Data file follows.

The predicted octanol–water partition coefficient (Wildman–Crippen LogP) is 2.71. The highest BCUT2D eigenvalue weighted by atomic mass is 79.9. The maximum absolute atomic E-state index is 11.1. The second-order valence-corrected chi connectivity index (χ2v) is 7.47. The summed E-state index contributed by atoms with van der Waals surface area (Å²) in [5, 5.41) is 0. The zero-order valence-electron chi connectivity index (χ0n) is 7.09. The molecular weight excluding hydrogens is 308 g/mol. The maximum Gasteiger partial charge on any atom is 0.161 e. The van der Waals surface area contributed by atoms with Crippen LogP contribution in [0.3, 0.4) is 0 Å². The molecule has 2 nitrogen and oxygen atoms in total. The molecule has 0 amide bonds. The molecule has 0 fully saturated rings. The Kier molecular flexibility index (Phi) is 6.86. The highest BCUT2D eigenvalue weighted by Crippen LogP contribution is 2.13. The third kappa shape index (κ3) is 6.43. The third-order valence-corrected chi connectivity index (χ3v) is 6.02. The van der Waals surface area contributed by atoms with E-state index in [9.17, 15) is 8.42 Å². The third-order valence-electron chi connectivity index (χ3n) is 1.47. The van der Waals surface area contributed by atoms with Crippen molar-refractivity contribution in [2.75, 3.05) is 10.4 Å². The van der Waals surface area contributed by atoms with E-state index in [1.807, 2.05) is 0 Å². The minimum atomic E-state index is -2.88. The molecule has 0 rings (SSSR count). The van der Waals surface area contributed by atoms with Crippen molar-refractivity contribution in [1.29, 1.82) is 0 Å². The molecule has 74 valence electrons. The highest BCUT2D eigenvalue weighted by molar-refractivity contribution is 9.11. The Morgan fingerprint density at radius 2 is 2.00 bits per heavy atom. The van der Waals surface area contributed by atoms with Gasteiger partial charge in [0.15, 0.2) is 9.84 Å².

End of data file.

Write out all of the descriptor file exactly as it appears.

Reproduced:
The predicted octanol–water partition coefficient (Wildman–Crippen LogP) is 2.71. The highest BCUT2D eigenvalue weighted by atomic mass is 79.9. The maximum absolute atomic E-state index is 11.1. The second-order valence-corrected chi connectivity index (χ2v) is 7.47. The summed E-state index contributed by atoms with van der Waals surface area (Å²) in [5, 5.41) is 0. The zero-order valence-electron chi connectivity index (χ0n) is 7.09. The molecular weight excluding hydrogens is 308 g/mol. The maximum Gasteiger partial charge on any atom is 0.161 e. The van der Waals surface area contributed by atoms with Crippen LogP contribution in [0.3, 0.4) is 0 Å². The molecule has 2 nitrogen and oxygen atoms in total. The molecule has 0 amide bonds. The molecule has 0 fully saturated rings. The Kier molecular flexibility index (Phi) is 6.86. The highest BCUT2D eigenvalue weighted by Crippen LogP contribution is 2.13. The third kappa shape index (κ3) is 6.43. The third-order valence-corrected chi connectivity index (χ3v) is 6.02. The van der Waals surface area contributed by atoms with E-state index in [9.17, 15) is 8.42 Å². The third-order valence-electron chi connectivity index (χ3n) is 1.47. The van der Waals surface area contributed by atoms with Crippen molar-refractivity contribution in [2.75, 3.05) is 10.4 Å². The van der Waals surface area contributed by atoms with E-state index in [1.807, 2.05) is 0 Å². The minimum atomic E-state index is -2.88. The molecule has 0 rings (SSSR count). The van der Waals surface area contributed by atoms with Crippen molar-refractivity contribution in [1.29, 1.82) is 0 Å². The molecule has 74 valence electrons. The highest BCUT2D eigenvalue weighted by molar-refractivity contribution is 9.11. The Morgan fingerprint density at radius 2 is 2.00 bits per heavy atom. The van der Waals surface area contributed by atoms with Gasteiger partial charge in [0.15, 0.2) is 9.84 Å².